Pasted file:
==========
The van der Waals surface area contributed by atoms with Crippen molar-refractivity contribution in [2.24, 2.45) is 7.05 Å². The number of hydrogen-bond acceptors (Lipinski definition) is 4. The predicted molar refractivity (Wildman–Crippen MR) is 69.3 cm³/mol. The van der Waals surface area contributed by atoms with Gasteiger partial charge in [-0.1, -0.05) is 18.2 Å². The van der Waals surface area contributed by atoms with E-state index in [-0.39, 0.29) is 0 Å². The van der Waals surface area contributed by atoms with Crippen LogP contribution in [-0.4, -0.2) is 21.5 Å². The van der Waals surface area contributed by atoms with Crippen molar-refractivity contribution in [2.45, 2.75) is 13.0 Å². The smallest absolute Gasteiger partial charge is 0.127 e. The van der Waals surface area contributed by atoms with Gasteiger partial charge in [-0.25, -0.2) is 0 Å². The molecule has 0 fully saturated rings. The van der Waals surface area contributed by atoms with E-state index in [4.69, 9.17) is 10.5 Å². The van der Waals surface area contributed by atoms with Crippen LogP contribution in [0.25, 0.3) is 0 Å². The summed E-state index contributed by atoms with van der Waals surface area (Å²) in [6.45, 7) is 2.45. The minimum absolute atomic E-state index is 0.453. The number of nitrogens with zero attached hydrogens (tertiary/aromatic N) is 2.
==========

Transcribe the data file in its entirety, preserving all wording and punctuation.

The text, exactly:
The van der Waals surface area contributed by atoms with Crippen molar-refractivity contribution in [2.24, 2.45) is 7.05 Å². The number of hydrogen-bond acceptors (Lipinski definition) is 4. The predicted molar refractivity (Wildman–Crippen MR) is 69.3 cm³/mol. The van der Waals surface area contributed by atoms with Gasteiger partial charge in [-0.1, -0.05) is 18.2 Å². The van der Waals surface area contributed by atoms with E-state index in [-0.39, 0.29) is 0 Å². The van der Waals surface area contributed by atoms with Crippen LogP contribution in [-0.4, -0.2) is 21.5 Å². The van der Waals surface area contributed by atoms with Crippen molar-refractivity contribution in [2.45, 2.75) is 13.0 Å². The smallest absolute Gasteiger partial charge is 0.127 e. The van der Waals surface area contributed by atoms with Gasteiger partial charge in [-0.25, -0.2) is 0 Å². The molecule has 0 fully saturated rings. The van der Waals surface area contributed by atoms with E-state index in [4.69, 9.17) is 10.5 Å². The van der Waals surface area contributed by atoms with Crippen LogP contribution in [0.25, 0.3) is 0 Å². The summed E-state index contributed by atoms with van der Waals surface area (Å²) in [6.45, 7) is 2.45. The minimum absolute atomic E-state index is 0.453. The number of nitrogens with zero attached hydrogens (tertiary/aromatic N) is 2.